Rather than head for Rohan, the Thundercats drive straight for Saurman's tower. Panthro doesn't stop, driving the Thundertank straight through the base of Isengard. The tower collapses, killing Sauron. The Thundertank music plays. It's pretty sweet.

Now, do the Thundercats try to break the seige of Gondor or drive straight for the Black Gate? I'd postulate that the time saved by driving there in the Thundertank means that Sauron's army is way behind schedule and so hasn't arrived at Gondor yet. The Thundercats can cut out this entire section of the quest by their speedy vehicle-based arrival.

They could try for stealth. Tygra could use his powers of invisibility to sneak through Mordor and drop off the ring. However Tygra has continually showed himself to be an enormous liability, constantly getting seduced by evil and mind-controlled. If there is anyone who will go Boromir on the group, it's Tygra.

Mordor is expecting a conventional army. They are not expecting the Thundertank to crash through the Black Gates, guns blazing. Jaga, the heroic ghost is given the Sword of Omens and empowered by Lion-O (as per the episode 'The Ghost Warrior') to battle Sauron's spirit one-on one.

What's with this dramatic attack? Why, it's a diversion, of course.

Cheetara, the fastest Thundercat, is carrying Snarf, running through Mordor whilst everyone is busy watching Jaga fight Sauron and the Thundertank blow stuff up. They reach Mount Doom and Snarf throws the ring in. If for whatever reason Snarf can't throw the ring in, Cheetara throws Snarf in. If for whatever reason the Ring manages to stop Cheetara throwing Snarf in, it would be simple for Panthro to use the Thundertank's weapons to shoot the Ring into the volcano.

Job done!

Tuesday, 11 August 2015

Comic: The Story of Drift

The Transformers: Mosaic project is a fan-based project to get artists and writers working together to create fancomics.

Drift was an infamous Transformers character who charged into the scene with the sole intention of being 'the next big thing' and embodied pretty much every stereotype of the 'awesome new character' trope. This was written in 2011 before James Roberts singlehandedly redeemed the character. I stand by what I wrote! This is also a rare example of me drawing and colouring too.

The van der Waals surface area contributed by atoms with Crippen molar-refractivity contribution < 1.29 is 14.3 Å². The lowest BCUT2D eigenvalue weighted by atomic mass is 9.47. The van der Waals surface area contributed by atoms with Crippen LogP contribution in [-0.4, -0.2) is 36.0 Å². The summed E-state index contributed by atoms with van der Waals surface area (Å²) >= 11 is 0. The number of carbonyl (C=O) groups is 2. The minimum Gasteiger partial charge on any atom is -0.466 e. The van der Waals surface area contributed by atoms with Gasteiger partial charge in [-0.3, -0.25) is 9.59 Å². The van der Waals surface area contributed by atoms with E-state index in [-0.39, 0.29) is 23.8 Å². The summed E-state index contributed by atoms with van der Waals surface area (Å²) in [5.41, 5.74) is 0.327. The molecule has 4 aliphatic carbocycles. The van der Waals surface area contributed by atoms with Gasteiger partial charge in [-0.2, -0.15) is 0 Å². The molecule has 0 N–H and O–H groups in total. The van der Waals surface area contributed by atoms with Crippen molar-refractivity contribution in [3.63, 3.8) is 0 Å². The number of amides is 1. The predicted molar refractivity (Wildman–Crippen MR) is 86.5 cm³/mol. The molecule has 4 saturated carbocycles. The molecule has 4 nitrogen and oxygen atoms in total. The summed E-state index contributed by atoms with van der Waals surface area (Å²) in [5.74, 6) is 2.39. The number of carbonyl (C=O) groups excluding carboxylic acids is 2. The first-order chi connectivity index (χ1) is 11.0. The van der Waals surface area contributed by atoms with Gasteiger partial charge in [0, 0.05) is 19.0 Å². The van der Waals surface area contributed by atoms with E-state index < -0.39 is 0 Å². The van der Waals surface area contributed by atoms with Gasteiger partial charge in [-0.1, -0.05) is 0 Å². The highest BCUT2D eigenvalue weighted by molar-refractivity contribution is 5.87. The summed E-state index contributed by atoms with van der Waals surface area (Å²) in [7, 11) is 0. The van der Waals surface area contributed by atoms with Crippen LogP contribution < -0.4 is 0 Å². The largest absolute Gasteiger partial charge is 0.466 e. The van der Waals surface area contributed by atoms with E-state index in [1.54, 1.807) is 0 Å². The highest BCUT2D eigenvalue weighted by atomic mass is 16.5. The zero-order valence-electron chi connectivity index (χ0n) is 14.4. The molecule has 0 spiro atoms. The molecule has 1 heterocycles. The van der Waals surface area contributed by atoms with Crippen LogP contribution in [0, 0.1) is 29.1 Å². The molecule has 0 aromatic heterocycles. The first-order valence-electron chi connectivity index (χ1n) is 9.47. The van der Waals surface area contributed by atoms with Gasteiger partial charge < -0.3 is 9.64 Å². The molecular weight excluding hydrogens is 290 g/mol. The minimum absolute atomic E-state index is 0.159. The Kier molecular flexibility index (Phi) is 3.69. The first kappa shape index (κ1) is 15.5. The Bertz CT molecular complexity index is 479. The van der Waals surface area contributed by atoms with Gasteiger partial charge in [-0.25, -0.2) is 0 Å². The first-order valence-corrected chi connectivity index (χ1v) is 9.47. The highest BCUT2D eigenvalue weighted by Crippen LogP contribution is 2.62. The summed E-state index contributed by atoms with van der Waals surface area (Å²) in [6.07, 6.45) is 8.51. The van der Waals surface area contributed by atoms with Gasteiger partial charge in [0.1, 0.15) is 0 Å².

Thursday, 6 August 2015

The Ten Worst Doctor Who Monsters That Actually Aren't The Worst

When talking about awful Doctor Who monsters, a few names inevitably pop up. There's also always monsters that people think deserve to go on those sort of lists that actually don't. This isn't to say that every single Doctor Who monster is secretly perfect, but fans can be blindsided by the wrong things a lot of the time.

Today we'll be looking at ten infamous monsters in no particular order, all of which have raised the ire of fandom and been mocked, but actually aren't that bad at all. Will any of this convince you? Let's find out!

1. Taran Wood Beast
1978's 'The Androids of Tara' is regarded as a brilliant story sadly marred by a scene in which a man in a furry suit and unconvincing mask leaps out from behind a bush to menace the Doctor's companion Romana for approximately 20 seconds. And yes, it is an infamously terrible costume, rightly so.

Look at it this way though - the Taran Wood Beast does literally appear for only 20 seconds, in an age where people weren't expected to constantly pour over stills and rewatch episodes again and again. It's a blink and you miss it monster. Why break the budget on a monster that would barely get seen? The production team could have made some sort of lavish monster costume for this brief appearance, but as a result the rest of the episode would have had to see cuts. It's good enough for what it is - a monster that serves a plot point which is only glimpsed.